Roundup of some recent TN political reporting and opinions, 12/18/2016

Corker for governor?

In a talk with the Jackson Sun, U.S. Sen. Bob Corker reviewed dealings with Secretary of State nominee Rex Tillerson, the possibility of Russian involvement with the presidential elections and other topics of national interest reported elsewhere, HERE. He was also asked if he might run for governor at some point and “did not explicitly say yes or no,” but acknowledged “the fulfillment” he felt while serving in an executive capacity as mayor of Chattanooga.

“On the other hand I’m in a place right now where I’m affecting things not only in our state but also our country and the world,” Corker said. “So again we’ll look at that over the next several months and try to make what I believe to be the best decision as it relates to offering public service.”

Faison’s folly?

That part of the headline on a review of state Rep. Jeremy Faison’s crusade – despite the misgivings of some fellow Republican conservatives — to legalize marijuana for medicinal purposes by Sam Stockard. Sample quote:

“The deeper you get into understanding the goodness of that plant the more you question why in the world we ever demonized it in the first place.”

Registry rebuked for not penalizing Stand for Children

Excerpt from a Nashville Scene article criticizing the Registry of Election Finance for dismissing a complaint that accused the Stand for Children PAC of coordinating its contributions to Nashville school board races last summer with candidates:

The registry does one thing well — it fines a campaign if it doesn’t file its disclosures on time. Beyond that, though, it’s a very mixed bag. After setting out a potential fine of more than $600,000 for Stand’s activities, for example, the registry did little more investigation than just asking for declarations and reading media reports. For a case as serious as this — Stand for Children pumped hundreds of thousands of dollars into school board races through a PAC and an independent expenditure committee — there ought to be more digging, even if it’s politically unpalatable to the board. The attitude of the entire registry seemed to be that because Druffel had lost, the case was somewhat moot, never mind the fact that Stand for Children will be back in the next campaign cycle. The precedent that they’re setting is that short of hearing from a whistleblower, someone who was inside the campaign, nothing will move the registry into action.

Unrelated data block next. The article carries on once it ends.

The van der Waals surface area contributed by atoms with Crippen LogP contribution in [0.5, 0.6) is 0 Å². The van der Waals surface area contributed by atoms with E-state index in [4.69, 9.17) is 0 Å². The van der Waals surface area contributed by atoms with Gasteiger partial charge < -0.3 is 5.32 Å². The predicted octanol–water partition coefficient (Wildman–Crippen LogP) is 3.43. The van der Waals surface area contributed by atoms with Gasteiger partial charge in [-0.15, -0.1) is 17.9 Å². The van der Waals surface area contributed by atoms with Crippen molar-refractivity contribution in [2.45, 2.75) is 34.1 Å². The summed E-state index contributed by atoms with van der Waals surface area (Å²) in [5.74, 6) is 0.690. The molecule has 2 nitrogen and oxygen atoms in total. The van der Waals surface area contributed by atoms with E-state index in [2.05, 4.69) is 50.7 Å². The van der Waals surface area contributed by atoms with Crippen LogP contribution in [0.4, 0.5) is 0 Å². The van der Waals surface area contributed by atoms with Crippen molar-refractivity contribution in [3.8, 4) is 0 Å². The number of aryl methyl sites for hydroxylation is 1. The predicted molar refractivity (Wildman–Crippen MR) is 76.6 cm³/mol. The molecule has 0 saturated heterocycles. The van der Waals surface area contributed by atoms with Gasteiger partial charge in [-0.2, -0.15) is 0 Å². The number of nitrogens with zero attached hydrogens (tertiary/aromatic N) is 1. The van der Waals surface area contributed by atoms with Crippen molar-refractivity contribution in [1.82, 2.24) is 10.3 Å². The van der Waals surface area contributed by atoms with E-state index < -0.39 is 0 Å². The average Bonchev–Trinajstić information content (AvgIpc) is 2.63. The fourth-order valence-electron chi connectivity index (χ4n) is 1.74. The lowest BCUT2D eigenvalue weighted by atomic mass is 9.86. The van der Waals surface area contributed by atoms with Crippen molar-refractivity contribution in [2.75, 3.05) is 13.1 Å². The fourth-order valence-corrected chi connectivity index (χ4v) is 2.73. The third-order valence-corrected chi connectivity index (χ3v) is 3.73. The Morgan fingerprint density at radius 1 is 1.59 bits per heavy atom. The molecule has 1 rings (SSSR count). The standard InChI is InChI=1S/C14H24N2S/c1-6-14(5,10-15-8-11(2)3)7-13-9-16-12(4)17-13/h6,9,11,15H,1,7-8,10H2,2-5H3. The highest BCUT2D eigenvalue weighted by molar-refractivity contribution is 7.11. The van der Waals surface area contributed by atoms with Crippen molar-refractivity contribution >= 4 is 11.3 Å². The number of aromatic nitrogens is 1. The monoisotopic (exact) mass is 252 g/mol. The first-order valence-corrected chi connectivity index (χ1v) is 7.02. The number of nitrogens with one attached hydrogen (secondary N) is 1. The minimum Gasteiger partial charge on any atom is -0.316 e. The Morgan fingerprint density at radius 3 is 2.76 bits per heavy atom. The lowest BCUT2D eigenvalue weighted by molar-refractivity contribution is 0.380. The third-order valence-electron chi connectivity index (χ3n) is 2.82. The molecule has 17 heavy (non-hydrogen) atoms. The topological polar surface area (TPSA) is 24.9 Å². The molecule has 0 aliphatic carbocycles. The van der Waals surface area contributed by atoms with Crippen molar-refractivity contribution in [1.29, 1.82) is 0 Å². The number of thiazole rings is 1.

Reviewing and remembering Ron Ramsey

Departing Lt. Gov. Ron Ramsey was profiled in a comprehensive and generally flattering piece last week by Brad Schmidt (with sidebars), maybe the best of recent Ramsey remembrance reports. Excerpt:

“Whatever I do, I do it full blast,” Ramsey said in a lengthy interview with The Tennessean.

“But politics is not my life,” said the 24-year legislator, eyes brimming. “Family is.”

Robert Houk also revisits his Ramsey recollections in a Sunday column HERE.

Lingering wildfire questions

The News Sentinel reviews problems in notifying people and getting an evacuation underway as the Sevier County wildfires developed, ultimately causing 14 deaths and $500 million in property damage, HERE. Seems the Gatlinburg fire chief sent out a call for help to outside fire departments six hours before an evacuation was ordered.

Let rural hospitals become nursing homes?

In a Tennessean op-ed piece, state Sen. Mark Green, R-Clarksville, says state law should be changed to let Tennessee rural hospitals with empty beds – seven have closed since 2010 because of declining revenues — offer nursing home care.

They already possess staff and basic treatment modalities necessary to provide nursing home type care. Lifting the CON process for rural hospitals to provide such care could be a hospital-saver.

Currently, TennCare pays an average of $187.93 per day per nursing home bed.  Skilled nursing in a hospital setting often pays even more. If these rural hospitals were able to average just 15 additional nursing home patients a day, that would produce an additional $1 million annually with hardly any increase in capital or fixed costs.

This added revenue could reverse their financial fortunes and allow them to provide the important emergency services these communities need.

Lamar’s ‘Christmas miracle’

In his latest op-ed piece, U.S. Sen. Lamar Alexander lauds the ‘21st Century Cures Act,’ recently signed into law by President Obama, as a “Christmas miracle.” HERE.

On Tennessee views toward Russia

Tennessee gets a mention in a Politico story on how Republicans are warming in their attitude toward Russia now that Donald Trump is president-elect. Here’s the excerpt:

Daniel Vajdich, a former foreign policy adviser on the Senate Foreign Relations committee, recalled traveling to Foreign Relations Chair Sen. Bob Corker’s home state of Tennessee just after Russia annexed Crimea and supported rebel incursions in Eastern Ukraine.

For the Corker constituents Vadjich met, “no other issue—not Iraq, Syria or Iran— topped the emotion or frustration about what the Russians were doing in Ukraine and the way the Obama Administration was failing to do anything about it,” he said.

Now, the Republican president-elect Trump has said he would consider recognizing Crimea as part of Russia.

“It is dizzying,” said Vajdich, who has worked on the presidential campaigns of Gov. Mitt Romney, Gov. Scott Walker and Sen. Ted Cruz, all of whom represented the decades-old consensus view of Russia.

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